I referenced Acts 10 and Peter’s vision. Some believe all foods were declared clean here. Wait, I thought it was Mark 7 all foods were declared clean. Ah, yes, Mark 7 had nothing to do with food, yet the translator’s decided it should be. What was Acts 10 about? Let’s take a look.
Acts 10 starts out with a vision by Cornelius the centurion, a gentile. Scripture says he was a devout man who feared G-d. His vision told him to send for Peter in Joppa. The commentary breaks from Cornelius and goes to Peter. The next day he sees a vision. His vision was an object like a white sheet with all kinds of animals, birds, and insects. A voice told Peter to kill and eat. What was Peter’s response?
“By no means, Lord, for I have never eaten anything common and unclean.” Common and unclean is two different things. Food that has become common is food that was considered clean, but become defiled. How? A clean animal that died of natural causes or a defect was found in the animal like an abnormal growth. There are few other ways that a clean animal can become common. Now, an unclean animal is one designated unclean by G-d in Leviticus 11. We know the designation of clean and unclean was given much earlier than to the Israelites on Mt. Sinai. We know Noah knew the difference between clean and unclean, since there were 7 pair of clean animals and only 2 pair of the unclean animals.
v15-16 – Again a voice came to him a second time, “What God has cleansed, no longer consider unholy.” This happened three times, and immediately the object was taken up into the sky.
It is easy to take these last several verses to say all food was declared clean. One has to think about we are told that G-d does not change. G-d said the one who eats pig was an abomination to Him, but people say now it is ok. They base their opinion on passages like this. Let’s continue…
v17a – Now while Peter was greatly perplexed in mind as to what the vision which he had seen might be
If Yeshua had really declared all foods clean in Mark 7 then why would Peter be so perplexed here? If Yeshua had come to do away with the Torah, one would think Peter would know. Yet, he was perplexed by this vision.
v18-27 – these verses are showing the ones Cornelius sent to Peter and there exchange. Then it shows Peter entering Cornelus’ house.
v28 – And he said to them, “You yourselves know how unlawful it is for a man who is a Jew to associate with a foreigner or to visit him; and yet G-d has shown me that I should not call any man unholy or unclean.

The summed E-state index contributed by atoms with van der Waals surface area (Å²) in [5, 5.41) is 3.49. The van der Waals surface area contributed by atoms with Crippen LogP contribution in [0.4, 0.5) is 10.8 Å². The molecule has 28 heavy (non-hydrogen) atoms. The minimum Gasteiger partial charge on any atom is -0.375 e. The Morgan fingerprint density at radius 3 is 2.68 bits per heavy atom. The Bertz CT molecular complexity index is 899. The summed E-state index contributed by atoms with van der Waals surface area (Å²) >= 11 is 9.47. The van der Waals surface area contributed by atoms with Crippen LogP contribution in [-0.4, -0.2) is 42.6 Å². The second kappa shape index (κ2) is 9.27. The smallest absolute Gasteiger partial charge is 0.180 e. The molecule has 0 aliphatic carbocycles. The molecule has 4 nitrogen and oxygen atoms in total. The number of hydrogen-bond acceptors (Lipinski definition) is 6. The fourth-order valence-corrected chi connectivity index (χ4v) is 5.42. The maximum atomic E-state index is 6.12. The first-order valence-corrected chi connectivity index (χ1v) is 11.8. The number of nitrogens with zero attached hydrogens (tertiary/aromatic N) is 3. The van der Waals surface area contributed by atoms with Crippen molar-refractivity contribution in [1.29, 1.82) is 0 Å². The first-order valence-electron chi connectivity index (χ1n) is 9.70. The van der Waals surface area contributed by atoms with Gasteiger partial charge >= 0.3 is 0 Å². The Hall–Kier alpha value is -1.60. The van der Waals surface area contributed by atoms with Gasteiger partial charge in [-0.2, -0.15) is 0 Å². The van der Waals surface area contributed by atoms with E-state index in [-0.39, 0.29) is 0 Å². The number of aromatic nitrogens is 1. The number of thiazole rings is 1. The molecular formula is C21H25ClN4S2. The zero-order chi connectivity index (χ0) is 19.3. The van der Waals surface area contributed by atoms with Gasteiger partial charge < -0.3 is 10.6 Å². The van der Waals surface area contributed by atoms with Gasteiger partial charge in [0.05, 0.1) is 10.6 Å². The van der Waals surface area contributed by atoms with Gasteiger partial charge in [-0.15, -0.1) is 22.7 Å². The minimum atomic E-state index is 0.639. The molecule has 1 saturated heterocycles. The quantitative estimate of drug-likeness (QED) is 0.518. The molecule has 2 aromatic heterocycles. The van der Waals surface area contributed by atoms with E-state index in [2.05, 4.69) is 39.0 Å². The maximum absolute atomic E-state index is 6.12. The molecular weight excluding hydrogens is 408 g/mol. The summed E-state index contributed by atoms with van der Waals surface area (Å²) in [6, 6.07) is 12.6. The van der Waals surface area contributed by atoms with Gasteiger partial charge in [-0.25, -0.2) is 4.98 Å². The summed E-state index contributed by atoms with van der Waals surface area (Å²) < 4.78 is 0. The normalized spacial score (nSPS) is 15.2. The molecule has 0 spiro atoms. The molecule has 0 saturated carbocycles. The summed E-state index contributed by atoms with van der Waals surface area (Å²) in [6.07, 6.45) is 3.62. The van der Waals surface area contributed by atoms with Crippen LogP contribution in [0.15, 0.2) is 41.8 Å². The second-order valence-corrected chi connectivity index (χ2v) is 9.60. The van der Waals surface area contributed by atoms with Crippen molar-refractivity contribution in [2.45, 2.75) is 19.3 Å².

Here Peter is speaking of the Oral Torah. I do not like to speak of the Oral Torah negatively since the perception is already so negative of the Oral Torah. But no where in the written Torah are the Jews told to not associate with foreigner’s. In fact, the Torah says the opposite. We are to go out of our way to be hospitable to them. Remember Avraham and how he was always inviting foreigners to eat with him?
The second half of v28 Peter tells us the meaning of his vision. G-d showed Peter that he should not call any man unholy or unclean. One can argue all they want of what the visions mean, but Peter clearly tells us the meaning of the visions. Peter then tells us that is why he did not delay in coming to Cornelius’ place.
v29 – that is why I came without even raising any objection when I was sent for. So I ask for what reason you have sent for me.
The rest of the passage is them conversing and Ruach Hakodesh (the Holy Spirit) coming upon Cornelius.
Again, many take Mark 7 and Acts 10 to show that all foods were declared clean yet contextually one cannot come upon the same meaning. As we are told in 2 Peter 3:16 about Paul’s letters – as also in all his letters, speaking in them of these things, in which are some things hard to understand, which the untaught and unstable distort, as they do also the rest of the Scriptures, to their own destruction.
I hope this helps you understand Acts 10 a little better now. If you have any questions or comments please let me know. If you think I am wrong, please show me.
Until next time…kadosh, kadosh, kadosh is HaShem!